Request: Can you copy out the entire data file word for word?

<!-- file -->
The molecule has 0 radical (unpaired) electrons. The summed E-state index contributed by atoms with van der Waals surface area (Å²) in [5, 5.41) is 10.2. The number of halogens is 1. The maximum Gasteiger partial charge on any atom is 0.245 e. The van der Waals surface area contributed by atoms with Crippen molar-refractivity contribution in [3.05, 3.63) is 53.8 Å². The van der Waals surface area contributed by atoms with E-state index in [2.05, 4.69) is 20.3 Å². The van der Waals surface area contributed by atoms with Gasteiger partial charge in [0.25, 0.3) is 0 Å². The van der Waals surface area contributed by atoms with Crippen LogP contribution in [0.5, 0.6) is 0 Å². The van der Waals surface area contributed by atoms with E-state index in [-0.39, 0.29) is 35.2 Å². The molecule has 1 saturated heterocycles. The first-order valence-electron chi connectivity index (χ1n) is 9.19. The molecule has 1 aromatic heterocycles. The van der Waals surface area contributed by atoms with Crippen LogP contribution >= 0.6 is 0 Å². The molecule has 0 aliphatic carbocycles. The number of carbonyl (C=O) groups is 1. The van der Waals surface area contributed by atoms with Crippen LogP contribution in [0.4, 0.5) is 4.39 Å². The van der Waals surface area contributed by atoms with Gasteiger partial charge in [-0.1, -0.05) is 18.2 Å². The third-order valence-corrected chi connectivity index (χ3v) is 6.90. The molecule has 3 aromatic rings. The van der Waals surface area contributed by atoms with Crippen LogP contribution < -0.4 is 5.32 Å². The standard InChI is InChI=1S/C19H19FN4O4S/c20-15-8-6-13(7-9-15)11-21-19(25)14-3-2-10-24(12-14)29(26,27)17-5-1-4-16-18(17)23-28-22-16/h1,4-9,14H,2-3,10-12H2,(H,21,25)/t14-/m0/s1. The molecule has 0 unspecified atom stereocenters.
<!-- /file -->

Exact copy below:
The molecule has 0 radical (unpaired) electrons. The summed E-state index contributed by atoms with van der Waals surface area (Å²) in [5, 5.41) is 10.2. The number of halogens is 1. The maximum Gasteiger partial charge on any atom is 0.245 e. The van der Waals surface area contributed by atoms with Crippen molar-refractivity contribution in [3.05, 3.63) is 53.8 Å². The van der Waals surface area contributed by atoms with E-state index in [2.05, 4.69) is 20.3 Å². The van der Waals surface area contributed by atoms with Gasteiger partial charge in [0.25, 0.3) is 0 Å². The van der Waals surface area contributed by atoms with Crippen LogP contribution in [0.5, 0.6) is 0 Å². The van der Waals surface area contributed by atoms with E-state index in [-0.39, 0.29) is 35.2 Å². The molecule has 1 saturated heterocycles. The first-order valence-electron chi connectivity index (χ1n) is 9.19. The molecule has 1 aromatic heterocycles. The van der Waals surface area contributed by atoms with Crippen LogP contribution >= 0.6 is 0 Å². The molecule has 0 aliphatic carbocycles. The number of carbonyl (C=O) groups is 1. The van der Waals surface area contributed by atoms with Crippen LogP contribution in [0.4, 0.5) is 4.39 Å². The van der Waals surface area contributed by atoms with Gasteiger partial charge in [-0.1, -0.05) is 18.2 Å². The third-order valence-corrected chi connectivity index (χ3v) is 6.90. The molecule has 3 aromatic rings. The van der Waals surface area contributed by atoms with Crippen LogP contribution < -0.4 is 5.32 Å². The standard InChI is InChI=1S/C19H19FN4O4S/c20-15-8-6-13(7-9-15)11-21-19(25)14-3-2-10-24(12-14)29(26,27)17-5-1-4-16-18(17)23-28-22-16/h1,4-9,14H,2-3,10-12H2,(H,21,25)/t14-/m0/s1. The molecule has 0 unspecified atom stereocenters.